Did you trade today based on anything that President Trump said last night? Did you trade today based on anything that he didn’t say? Are you worried that the market might tank if Robert Mueller indicts someone new? Are you trading on politics?
As much as I would like to say that I am free of bias, that is, my market view is agnostic as to politics, I’m afraid I can’t be sure. But what I am sure of is that I strive to be. I have political views, just like everyone. And I have a very strong opinion about what I think should happen. But I learned an important lesson in the 2016 election.
I went into the 2016 Presidential election thinking the odds that Clinton would win at 2:1. Based on that I thought the market would continue its steady climb of the last seven years. Consensus was that If Trump won, the market would correct about 20%. I was hedged a bit, but decidedly long.
We all know what happened. I was shocked when I got up the next morning. Overnight the S&P futures were limit down but had rebounded slightly by the morning. I did buy some put spreads when the market opened, but I did not sell the longs.
Suffice it to say that I had done the right thing, but for an entirely wrong reason. I had thought the wheels would come off the economic wagon if Trump was elected. That, simply, was just plain wrong.
As traders we are all trying to predict the future. We look at fundamentals. We listen to ‘The ChartMaster’. We have hunches. We believe, we have faith. We love Apple (and Tesla etc) and now we love Boeing. We create a story about why this happened and why that will happen next week, next month, next year.
But what I want to emphasize tonight is we should not let our political biases influence that equation. In particular, you should not let your love of Trump (or the Republicans, the Democrats etc) or your disgust of Trump (or the Republicans, the Democrats etc) influence how you invest your money. You have only one goal in mind here, to make that money grow as quickly as possible. So save that political argument for some other forum besides StockTwits. I have a hard enough time keeping my emotions in check about AAPL or FB or AMZN or TSLA or . . . . .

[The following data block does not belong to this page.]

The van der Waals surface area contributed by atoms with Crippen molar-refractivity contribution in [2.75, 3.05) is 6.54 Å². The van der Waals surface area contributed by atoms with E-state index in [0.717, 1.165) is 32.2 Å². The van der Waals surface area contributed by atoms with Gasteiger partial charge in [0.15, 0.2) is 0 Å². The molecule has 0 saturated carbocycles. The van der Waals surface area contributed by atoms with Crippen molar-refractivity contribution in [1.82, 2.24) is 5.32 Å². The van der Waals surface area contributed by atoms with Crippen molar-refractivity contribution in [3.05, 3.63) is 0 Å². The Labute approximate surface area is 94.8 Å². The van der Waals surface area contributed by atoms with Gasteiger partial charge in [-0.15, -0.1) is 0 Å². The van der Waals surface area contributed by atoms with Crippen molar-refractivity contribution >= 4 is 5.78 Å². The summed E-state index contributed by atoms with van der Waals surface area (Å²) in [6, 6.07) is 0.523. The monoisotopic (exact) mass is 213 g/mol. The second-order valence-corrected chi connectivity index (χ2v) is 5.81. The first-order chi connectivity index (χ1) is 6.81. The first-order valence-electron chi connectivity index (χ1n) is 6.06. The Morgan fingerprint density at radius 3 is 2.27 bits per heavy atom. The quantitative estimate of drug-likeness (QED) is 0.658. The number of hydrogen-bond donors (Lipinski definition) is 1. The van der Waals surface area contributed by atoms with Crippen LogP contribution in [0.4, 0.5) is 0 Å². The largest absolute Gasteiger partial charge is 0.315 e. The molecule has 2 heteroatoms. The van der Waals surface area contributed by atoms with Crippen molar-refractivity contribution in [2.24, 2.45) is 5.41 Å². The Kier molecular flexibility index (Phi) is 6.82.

I got two examples from CNBC:
Joe Kiernan has become much more of a conservative mouthpiece over the years. He wasn’t always this way, but it happens. When Obama was President he was always espousing how 44 was getting ready to regulate us into a recession. Obama was President for 8 years and he presided over an economic expansion. I was trading in 2008 and 2009. I was truly concerned we could enter a depression. Congress wouldn’t pass stimulus bills saying the deficit would explode. The Affordable Care Act was supposed to kill jobs, but that didn’t happen. If I believed Joe, I would have bought nothing but S&P puts. And I would have watched my portfolio slowly crumble while the rest of the world made money.
Today, Dan Nathan on Fast Money and Options Action is our resident bear. He strongly disapproves of the Trump Administration and has stated several times that this rally we have had since the 2016 election just hast to come to an end. He thinks there is a good chance of Trump getting in trouble. I remember when there was time on Options Action where his trade was always a put spread in SPY or IWM or QQQ.
Both Joe and Dan have been wrong. I’ll still listen to them, but if I detect their recommendation is based on love of Trump (Joe) or disgust of Trump (Dan) well, I will give their opinion much less weight.
Volatility is back, deal with it!
That was the chyron on Fast Money this afternoon.
Yesterday I traded options in UVXY and VXX and bought a small bit of XIV. In the morning, when volatility spiked I sold covered calls in UVXY and VXX.
Later that day I bought calendar put spreads in both names with the strike price of 27 for VXX and 12 for UVXY.
Today as volatility pulled back, I rolled a few of those covered calls up and out and put on some call calendars at 30 for the VXX and 12, again for the UVXY.
All of this has sent my speculative account up about 1% yesterday and 1% today.
Chris Harvey of Wells Fargo thinks its back . . . . but we will see. I think it may whimper back down and we consolidate in the S&P.